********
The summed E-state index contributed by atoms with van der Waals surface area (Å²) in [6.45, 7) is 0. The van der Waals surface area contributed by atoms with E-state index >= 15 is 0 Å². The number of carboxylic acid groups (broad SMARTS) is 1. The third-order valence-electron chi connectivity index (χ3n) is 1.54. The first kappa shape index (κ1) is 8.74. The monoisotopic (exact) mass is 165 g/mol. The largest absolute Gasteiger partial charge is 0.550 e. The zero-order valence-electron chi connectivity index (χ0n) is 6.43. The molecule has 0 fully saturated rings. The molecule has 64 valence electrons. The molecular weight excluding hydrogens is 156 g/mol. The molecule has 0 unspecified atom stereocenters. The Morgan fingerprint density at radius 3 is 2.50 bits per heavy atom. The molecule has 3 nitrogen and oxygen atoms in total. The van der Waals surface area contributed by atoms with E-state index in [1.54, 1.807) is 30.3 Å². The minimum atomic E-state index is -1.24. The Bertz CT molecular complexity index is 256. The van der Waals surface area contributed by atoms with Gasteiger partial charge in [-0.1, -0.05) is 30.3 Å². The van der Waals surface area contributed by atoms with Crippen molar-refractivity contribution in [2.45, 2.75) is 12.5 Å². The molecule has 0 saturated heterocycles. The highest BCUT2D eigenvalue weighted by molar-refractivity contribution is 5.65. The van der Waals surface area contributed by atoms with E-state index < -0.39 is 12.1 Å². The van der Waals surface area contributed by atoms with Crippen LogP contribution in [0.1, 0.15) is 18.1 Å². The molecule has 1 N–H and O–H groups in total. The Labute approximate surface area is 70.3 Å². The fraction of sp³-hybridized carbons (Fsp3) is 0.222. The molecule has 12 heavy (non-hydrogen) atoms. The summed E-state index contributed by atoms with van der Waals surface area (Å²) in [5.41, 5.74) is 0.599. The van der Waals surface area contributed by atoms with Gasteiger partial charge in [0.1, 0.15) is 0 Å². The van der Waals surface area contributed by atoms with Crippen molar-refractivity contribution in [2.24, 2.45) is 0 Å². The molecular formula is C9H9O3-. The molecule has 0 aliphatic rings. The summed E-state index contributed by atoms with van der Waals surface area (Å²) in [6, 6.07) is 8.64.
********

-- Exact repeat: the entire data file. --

The summed E-state index contributed by atoms with van der Waals surface area (Å²) in [6.45, 7) is 0. The van der Waals surface area contributed by atoms with E-state index >= 15 is 0 Å². The number of carboxylic acid groups (broad SMARTS) is 1. The third-order valence-electron chi connectivity index (χ3n) is 1.54. The first kappa shape index (κ1) is 8.74. The monoisotopic (exact) mass is 165 g/mol. The largest absolute Gasteiger partial charge is 0.550 e. The zero-order valence-electron chi connectivity index (χ0n) is 6.43. The molecule has 0 fully saturated rings. The molecule has 64 valence electrons. The molecular weight excluding hydrogens is 156 g/mol. The molecule has 0 unspecified atom stereocenters. The Morgan fingerprint density at radius 3 is 2.50 bits per heavy atom. The molecule has 3 nitrogen and oxygen atoms in total. The van der Waals surface area contributed by atoms with E-state index in [1.54, 1.807) is 30.3 Å². The minimum atomic E-state index is -1.24. The Bertz CT molecular complexity index is 256. The van der Waals surface area contributed by atoms with Gasteiger partial charge in [-0.1, -0.05) is 30.3 Å². The van der Waals surface area contributed by atoms with Crippen molar-refractivity contribution in [2.45, 2.75) is 12.5 Å². The molecule has 0 saturated heterocycles. The highest BCUT2D eigenvalue weighted by molar-refractivity contribution is 5.65. The van der Waals surface area contributed by atoms with E-state index < -0.39 is 12.1 Å². The van der Waals surface area contributed by atoms with Crippen LogP contribution in [0.1, 0.15) is 18.1 Å². The molecule has 1 N–H and O–H groups in total. The Labute approximate surface area is 70.3 Å². The fraction of sp³-hybridized carbons (Fsp3) is 0.222. The molecule has 12 heavy (non-hydrogen) atoms. The summed E-state index contributed by atoms with van der Waals surface area (Å²) in [5.41, 5.74) is 0.599. The van der Waals surface area contributed by atoms with Gasteiger partial charge in [0.1, 0.15) is 0 Å². The van der Waals surface area contributed by atoms with Crippen molar-refractivity contribution in [2.24, 2.45) is 0 Å². The molecular formula is C9H9O3-. The molecule has 0 aliphatic rings. The summed E-state index contributed by atoms with van der Waals surface area (Å²) in [6, 6.07) is 8.64.